We don't have Scheme in our entire country (here in India) but that honour goes to C programming language.
For the purpose of my answer, substituting C for Scheme, I keep asking myself, why bother with C. After that 1 semester of C, I have never used C professionally anywhere. In fact, once I step out of educational purposes, C becomes useless. That begs the question, after almost 25 years, why are they still teaching C? Why not something else?
I think, why they are still teaching C (in my country) and Scheme (in yours) is probably because it is ubiquitous. there are any number of books written on C. More importantly, the faculties who teach them ( I think most faculties change their jobs once in 60 years) can teach the same thing for the rest of their lives, use the same lab manual, and use the same code, and ask the same questions, use the same evaluations. From a strictly logistical point of view, it makes sense to teach C 30 years ago, and 30 years hence.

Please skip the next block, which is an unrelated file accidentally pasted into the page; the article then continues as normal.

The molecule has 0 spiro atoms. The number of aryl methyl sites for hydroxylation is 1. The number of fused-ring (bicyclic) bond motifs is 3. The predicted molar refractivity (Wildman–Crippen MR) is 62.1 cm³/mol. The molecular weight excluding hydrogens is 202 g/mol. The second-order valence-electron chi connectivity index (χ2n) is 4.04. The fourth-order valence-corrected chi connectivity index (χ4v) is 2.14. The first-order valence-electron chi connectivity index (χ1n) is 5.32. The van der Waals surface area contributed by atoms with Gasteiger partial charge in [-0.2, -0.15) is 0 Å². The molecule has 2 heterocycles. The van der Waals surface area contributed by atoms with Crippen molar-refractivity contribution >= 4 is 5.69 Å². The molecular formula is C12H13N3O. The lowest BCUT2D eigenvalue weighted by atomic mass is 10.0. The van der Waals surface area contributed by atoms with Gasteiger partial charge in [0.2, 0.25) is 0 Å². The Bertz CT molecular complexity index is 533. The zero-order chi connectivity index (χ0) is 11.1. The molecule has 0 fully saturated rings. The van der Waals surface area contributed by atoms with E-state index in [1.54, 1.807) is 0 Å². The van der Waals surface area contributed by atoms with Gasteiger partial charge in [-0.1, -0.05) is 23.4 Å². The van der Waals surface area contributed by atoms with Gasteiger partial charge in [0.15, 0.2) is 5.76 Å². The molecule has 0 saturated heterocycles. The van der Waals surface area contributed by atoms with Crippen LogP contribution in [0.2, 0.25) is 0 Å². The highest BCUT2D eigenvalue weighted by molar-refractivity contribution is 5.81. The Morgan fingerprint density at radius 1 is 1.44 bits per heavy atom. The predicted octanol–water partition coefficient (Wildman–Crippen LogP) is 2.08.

Can you image the mess, if every five years, the universities change their syllabus? Thats a logistical nightmare (not to forget other challenges) no one wants to deal with. For instance, one university could decide to go with C sharp, and another with Java. That creates all kind of problems. However, if all universities agree (which is how things are now) to simply keep using Scheme (in your case) and C (in my case), life becomes simple.
Further, the foundation that you get by learning an ancient language is that, everything that came after it, be default, would be easier. I learnt to ride a bike (as in motorcycle, not bicycle) in my dads old bike which was, well not that good. However, because I drove the tough one, all of today's bikes seem like child's play. Although I don't use C itself, anytime I learn a new language, I unconsciously compare it to C, and learn from that.
Update 1 : To add some context, I have been part of the IT industry for 11 years, and 5 of them as a developer/trainer/educator who travels widely. I am sure C is used somewhere, I haven't seen one single enterprise usage of C and I have worked for startups, small companies (less than 100 employees) and for MNCs (more than 2000 employees) and never ever has any division, anywhere talked about C, used C or implemented C.
Again, no disrespect to C (or its legion of fans) but I request that my opinion be taken in this context.